Department of Energy Announces $22.7 Million in Funding for 23 Solar Technology Projects

As part of the SunShot Technology to Market initiative, the U.S. Department of Energy recently announced $22.7 million in funding for nearlyBlog post pic two dozen solar technology projects. Combining three historically separate SunShot funding programs – Incubator, SUNPATH, and SolarMaT – the Technology to Market program supports projects aimed at lowering the cost of solar energy systems, while boosting the country’s  clean energy manufacturing sector. Awardees are developing tools, technologies, and services intended to reduce the costs of panels; tracking systems; PV, load, and storage integration; grid monitoring; and power electronics, as well as soft costs related to customer acquisition, permitting, project siting, financing, interconnection, and inspection.

Some of the awarded projects include:

                Automated Rooftop Modeling and Shading Analysis: Aurora Solar, a company based in Palo Alto, CA, is developing a web-based application that calculates the solar potential of a building’s rooftop using image recognition and computer visioning algorithms. The technology will allow companies assess large volumes of potential sites throughout the United States and lower costs of customer acquisition in remote areas.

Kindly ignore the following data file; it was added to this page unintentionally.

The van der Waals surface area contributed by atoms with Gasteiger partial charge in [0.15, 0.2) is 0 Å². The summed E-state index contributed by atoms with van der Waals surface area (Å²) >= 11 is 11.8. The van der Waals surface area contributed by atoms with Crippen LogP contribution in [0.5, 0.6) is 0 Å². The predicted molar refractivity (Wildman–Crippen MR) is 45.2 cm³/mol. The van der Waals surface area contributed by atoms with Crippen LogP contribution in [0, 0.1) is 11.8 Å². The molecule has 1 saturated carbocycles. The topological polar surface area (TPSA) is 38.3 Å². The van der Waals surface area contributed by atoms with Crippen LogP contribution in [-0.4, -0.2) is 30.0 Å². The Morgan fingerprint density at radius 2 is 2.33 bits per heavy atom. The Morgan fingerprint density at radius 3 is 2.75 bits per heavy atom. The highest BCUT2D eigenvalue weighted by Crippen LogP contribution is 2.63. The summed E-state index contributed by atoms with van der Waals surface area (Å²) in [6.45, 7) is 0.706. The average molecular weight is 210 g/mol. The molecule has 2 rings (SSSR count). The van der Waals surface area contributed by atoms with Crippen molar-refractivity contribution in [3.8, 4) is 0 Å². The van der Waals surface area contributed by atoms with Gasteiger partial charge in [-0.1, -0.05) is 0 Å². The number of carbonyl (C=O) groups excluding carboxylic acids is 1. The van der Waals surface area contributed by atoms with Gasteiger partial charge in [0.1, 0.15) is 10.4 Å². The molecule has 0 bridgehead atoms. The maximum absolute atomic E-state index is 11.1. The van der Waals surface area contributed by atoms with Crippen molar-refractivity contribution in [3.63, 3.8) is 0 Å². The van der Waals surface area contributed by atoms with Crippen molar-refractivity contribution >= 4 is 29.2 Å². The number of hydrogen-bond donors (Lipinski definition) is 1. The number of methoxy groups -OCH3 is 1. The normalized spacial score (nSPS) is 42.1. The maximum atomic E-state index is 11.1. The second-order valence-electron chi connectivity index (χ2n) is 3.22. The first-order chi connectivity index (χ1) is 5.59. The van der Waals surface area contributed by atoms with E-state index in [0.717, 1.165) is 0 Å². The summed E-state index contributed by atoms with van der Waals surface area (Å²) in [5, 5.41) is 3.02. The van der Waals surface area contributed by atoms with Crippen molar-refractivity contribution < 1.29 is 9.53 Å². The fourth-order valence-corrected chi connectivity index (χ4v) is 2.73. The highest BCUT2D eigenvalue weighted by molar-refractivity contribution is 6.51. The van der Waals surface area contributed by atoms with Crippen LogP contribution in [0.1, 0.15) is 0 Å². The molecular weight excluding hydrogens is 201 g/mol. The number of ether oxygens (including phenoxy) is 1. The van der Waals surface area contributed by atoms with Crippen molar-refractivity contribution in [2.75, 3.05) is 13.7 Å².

Solar Permit Generator: Folsom Labs is creating a software-based Solar Permit Generator that automatically generates documents required for a solar array in a particular jurisdiction. The program builds on the system design information already included in HelioScope, the company’s existing design and engineering software platform. Because permit documents are traditionally hand-crafted using various all-purpose software products, this project has the potential to significantly reduce the man-hours required for solar permitting.

                eCommerce Platform for Clean Energy: PowerScout has developed a data-driven eCommerce platform for clean energy that uses technology to compress customer acquisition costs. Potential customers can enter their address to browse a variety of clean energy solutions available to them. PowerScout then estimates the customers’ energy needs and highlights potential impacts of purchasing specific clean energy technologies. Customers are then connected to financing partners and installers.

                Color-Match Solar Panels: Somerville, MA-based Sistine Solar plans to develop a graphics layer for solar panels that allows homeowners to customize the look of their systems. Their product, SolarSkin, transforms traditional solar panels into installations that can display any image, design, or pattern.  Because the perceived poor aesthetics of solar can be a major barrier to adoption, this product represents a significant opportunity for increased deployment.

                The Energy Switch: Concurrent Design Inc. is creating an energy appliance that equips a home for plug-and-play expansion of solar PV, storage, load control, and automated islanding. The Energy Switch allows a homeowner to control whether the electricity they produce is stored or sent back to the grid, as well as enable them to specify conditional de-activation of critical loads in response to grid outages or peak demand incentives from the utility. The appliance is expected to significantly reduce permitting and hardware costs.

To view the full list of awarded projects, visit the SunShot Technology to Market page.